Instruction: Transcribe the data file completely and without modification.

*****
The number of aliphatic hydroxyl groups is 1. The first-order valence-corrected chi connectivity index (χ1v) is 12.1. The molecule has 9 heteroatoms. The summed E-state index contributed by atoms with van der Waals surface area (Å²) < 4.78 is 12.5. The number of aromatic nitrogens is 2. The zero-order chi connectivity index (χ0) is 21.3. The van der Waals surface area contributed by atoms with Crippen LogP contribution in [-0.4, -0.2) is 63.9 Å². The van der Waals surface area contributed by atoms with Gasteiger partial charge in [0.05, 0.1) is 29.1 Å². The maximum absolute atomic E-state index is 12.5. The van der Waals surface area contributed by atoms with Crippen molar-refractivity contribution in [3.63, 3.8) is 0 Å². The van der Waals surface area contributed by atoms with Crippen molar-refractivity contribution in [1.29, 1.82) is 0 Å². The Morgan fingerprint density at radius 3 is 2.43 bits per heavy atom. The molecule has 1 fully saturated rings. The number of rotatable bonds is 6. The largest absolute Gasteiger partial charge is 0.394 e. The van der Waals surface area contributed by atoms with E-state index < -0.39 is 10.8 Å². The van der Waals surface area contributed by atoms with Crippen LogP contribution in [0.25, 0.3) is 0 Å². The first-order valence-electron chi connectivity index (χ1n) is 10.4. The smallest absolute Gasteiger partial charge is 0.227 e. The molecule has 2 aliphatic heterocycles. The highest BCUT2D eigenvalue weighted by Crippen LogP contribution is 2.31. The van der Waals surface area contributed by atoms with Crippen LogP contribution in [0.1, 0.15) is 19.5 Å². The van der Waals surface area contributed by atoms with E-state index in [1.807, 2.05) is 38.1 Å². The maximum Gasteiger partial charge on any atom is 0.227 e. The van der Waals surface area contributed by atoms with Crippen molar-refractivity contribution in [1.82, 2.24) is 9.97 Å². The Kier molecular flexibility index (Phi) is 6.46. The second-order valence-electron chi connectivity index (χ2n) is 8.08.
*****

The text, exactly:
The number of aliphatic hydroxyl groups is 1. The first-order valence-corrected chi connectivity index (χ1v) is 12.1. The molecule has 9 heteroatoms. The summed E-state index contributed by atoms with van der Waals surface area (Å²) < 4.78 is 12.5. The number of aromatic nitrogens is 2. The zero-order chi connectivity index (χ0) is 21.3. The van der Waals surface area contributed by atoms with Crippen LogP contribution in [-0.4, -0.2) is 63.9 Å². The van der Waals surface area contributed by atoms with Gasteiger partial charge in [0.05, 0.1) is 29.1 Å². The maximum absolute atomic E-state index is 12.5. The van der Waals surface area contributed by atoms with Crippen molar-refractivity contribution in [3.63, 3.8) is 0 Å². The van der Waals surface area contributed by atoms with Crippen molar-refractivity contribution in [1.29, 1.82) is 0 Å². The Morgan fingerprint density at radius 3 is 2.43 bits per heavy atom. The molecule has 1 fully saturated rings. The number of rotatable bonds is 6. The largest absolute Gasteiger partial charge is 0.394 e. The van der Waals surface area contributed by atoms with E-state index < -0.39 is 10.8 Å². The van der Waals surface area contributed by atoms with Crippen LogP contribution in [0.25, 0.3) is 0 Å². The first-order valence-electron chi connectivity index (χ1n) is 10.4. The smallest absolute Gasteiger partial charge is 0.227 e. The molecule has 2 aliphatic heterocycles. The highest BCUT2D eigenvalue weighted by Crippen LogP contribution is 2.31. The van der Waals surface area contributed by atoms with Crippen LogP contribution in [0.1, 0.15) is 19.5 Å². The van der Waals surface area contributed by atoms with E-state index in [1.807, 2.05) is 38.1 Å². The maximum Gasteiger partial charge on any atom is 0.227 e. The van der Waals surface area contributed by atoms with Crippen molar-refractivity contribution in [1.82, 2.24) is 9.97 Å². The Kier molecular flexibility index (Phi) is 6.46. The second-order valence-electron chi connectivity index (χ2n) is 8.08.